Many Washington state criminals deemed the worst by judges in the past two decades won’t be able to fight their exceptionally long prison terms even though the way they were sentenced has since been found unconstitutional, the state Supreme Court ruled yesterday. The Seattle Post-Intelligencer says the decision likely dampens the hopes of hundreds of prisoners who were given long sentences. “It’s very good news,” King County Deputy Prosecutor Deborah Dwyer said. “The people who got exceptional sentences were, as we said all along, the worst of the worst.”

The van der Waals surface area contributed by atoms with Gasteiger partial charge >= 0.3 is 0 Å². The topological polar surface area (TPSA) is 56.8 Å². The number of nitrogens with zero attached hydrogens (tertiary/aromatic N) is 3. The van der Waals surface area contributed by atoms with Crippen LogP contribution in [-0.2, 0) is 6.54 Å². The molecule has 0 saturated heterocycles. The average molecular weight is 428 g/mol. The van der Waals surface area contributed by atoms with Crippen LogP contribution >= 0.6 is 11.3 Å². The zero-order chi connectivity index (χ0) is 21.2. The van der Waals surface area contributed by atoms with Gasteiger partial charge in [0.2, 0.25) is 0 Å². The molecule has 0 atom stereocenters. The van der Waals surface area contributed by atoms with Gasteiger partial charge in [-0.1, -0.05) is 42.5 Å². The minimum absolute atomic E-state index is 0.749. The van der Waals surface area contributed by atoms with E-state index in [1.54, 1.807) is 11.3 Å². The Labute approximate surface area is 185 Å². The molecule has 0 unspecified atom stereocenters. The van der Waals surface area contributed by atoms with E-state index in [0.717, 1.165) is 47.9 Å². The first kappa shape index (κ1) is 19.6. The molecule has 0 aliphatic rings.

Yesterday’s decision centered on a momentous U.S. Supreme Court ruling last June that said Washington had been improperly letting judges hand down extra-long prison sentences for two decades. It said juries, not judges, should decide whether there were reasons to give people harsher-than-usual sentences — and those reasons must be found beyond a reasonable doubt. The state Supreme Court was left to decide what to do with state prisoners serving such sentences. In yesterday’s unanimous ruling, it said last year’s U.S. Supreme Court ruling didn’t apply to old cases, leaving most prisoners right where they are. The exception is prisoners who are still appealing — generally, the more recent cases — because their convictions are not yet final. They may still be able to get new sentencing hearings and try to seek lighter terms.